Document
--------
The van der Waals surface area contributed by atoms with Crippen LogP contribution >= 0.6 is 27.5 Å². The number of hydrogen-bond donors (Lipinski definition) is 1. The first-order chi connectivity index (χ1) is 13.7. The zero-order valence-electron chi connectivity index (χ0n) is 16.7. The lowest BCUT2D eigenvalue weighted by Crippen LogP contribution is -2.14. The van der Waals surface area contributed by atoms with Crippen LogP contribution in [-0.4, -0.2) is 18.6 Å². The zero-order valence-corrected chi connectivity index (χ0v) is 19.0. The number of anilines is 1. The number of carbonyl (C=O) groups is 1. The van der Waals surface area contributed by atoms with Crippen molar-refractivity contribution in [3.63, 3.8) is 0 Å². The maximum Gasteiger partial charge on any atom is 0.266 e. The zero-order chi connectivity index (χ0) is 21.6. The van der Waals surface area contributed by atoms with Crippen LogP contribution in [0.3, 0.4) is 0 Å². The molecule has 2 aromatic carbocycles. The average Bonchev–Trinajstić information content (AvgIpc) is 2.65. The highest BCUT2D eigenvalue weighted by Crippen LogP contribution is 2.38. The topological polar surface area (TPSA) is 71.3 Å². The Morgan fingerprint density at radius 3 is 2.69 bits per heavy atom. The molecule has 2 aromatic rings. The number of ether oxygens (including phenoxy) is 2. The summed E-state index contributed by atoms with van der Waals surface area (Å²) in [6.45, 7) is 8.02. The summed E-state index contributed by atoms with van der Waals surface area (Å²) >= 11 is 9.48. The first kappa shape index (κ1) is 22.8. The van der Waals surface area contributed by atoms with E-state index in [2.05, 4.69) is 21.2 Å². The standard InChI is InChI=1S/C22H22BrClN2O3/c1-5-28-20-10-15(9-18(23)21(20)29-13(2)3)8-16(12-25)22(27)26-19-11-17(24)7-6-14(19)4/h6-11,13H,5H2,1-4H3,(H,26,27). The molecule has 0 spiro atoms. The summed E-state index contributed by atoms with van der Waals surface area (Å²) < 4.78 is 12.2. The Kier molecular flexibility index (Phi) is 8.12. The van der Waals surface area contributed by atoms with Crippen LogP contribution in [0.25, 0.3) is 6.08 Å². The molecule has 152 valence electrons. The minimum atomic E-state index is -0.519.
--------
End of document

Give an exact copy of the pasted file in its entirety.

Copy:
The van der Waals surface area contributed by atoms with Crippen LogP contribution >= 0.6 is 27.5 Å². The number of hydrogen-bond donors (Lipinski definition) is 1. The first-order chi connectivity index (χ1) is 13.7. The zero-order valence-electron chi connectivity index (χ0n) is 16.7. The lowest BCUT2D eigenvalue weighted by Crippen LogP contribution is -2.14. The van der Waals surface area contributed by atoms with Crippen LogP contribution in [-0.4, -0.2) is 18.6 Å². The zero-order valence-corrected chi connectivity index (χ0v) is 19.0. The number of anilines is 1. The number of carbonyl (C=O) groups is 1. The van der Waals surface area contributed by atoms with Crippen molar-refractivity contribution in [3.63, 3.8) is 0 Å². The maximum Gasteiger partial charge on any atom is 0.266 e. The zero-order chi connectivity index (χ0) is 21.6. The van der Waals surface area contributed by atoms with Crippen LogP contribution in [0.3, 0.4) is 0 Å². The molecule has 2 aromatic carbocycles. The average Bonchev–Trinajstić information content (AvgIpc) is 2.65. The highest BCUT2D eigenvalue weighted by Crippen LogP contribution is 2.38. The topological polar surface area (TPSA) is 71.3 Å². The Morgan fingerprint density at radius 3 is 2.69 bits per heavy atom. The molecule has 2 aromatic rings. The number of ether oxygens (including phenoxy) is 2. The summed E-state index contributed by atoms with van der Waals surface area (Å²) in [6.45, 7) is 8.02. The summed E-state index contributed by atoms with van der Waals surface area (Å²) >= 11 is 9.48. The first kappa shape index (κ1) is 22.8. The van der Waals surface area contributed by atoms with E-state index in [2.05, 4.69) is 21.2 Å². The standard InChI is InChI=1S/C22H22BrClN2O3/c1-5-28-20-10-15(9-18(23)21(20)29-13(2)3)8-16(12-25)22(27)26-19-11-17(24)7-6-14(19)4/h6-11,13H,5H2,1-4H3,(H,26,27). The molecule has 0 spiro atoms. The summed E-state index contributed by atoms with van der Waals surface area (Å²) < 4.78 is 12.2. The Kier molecular flexibility index (Phi) is 8.12. The van der Waals surface area contributed by atoms with Crippen LogP contribution in [0.25, 0.3) is 6.08 Å². The molecule has 152 valence electrons. The minimum atomic E-state index is -0.519.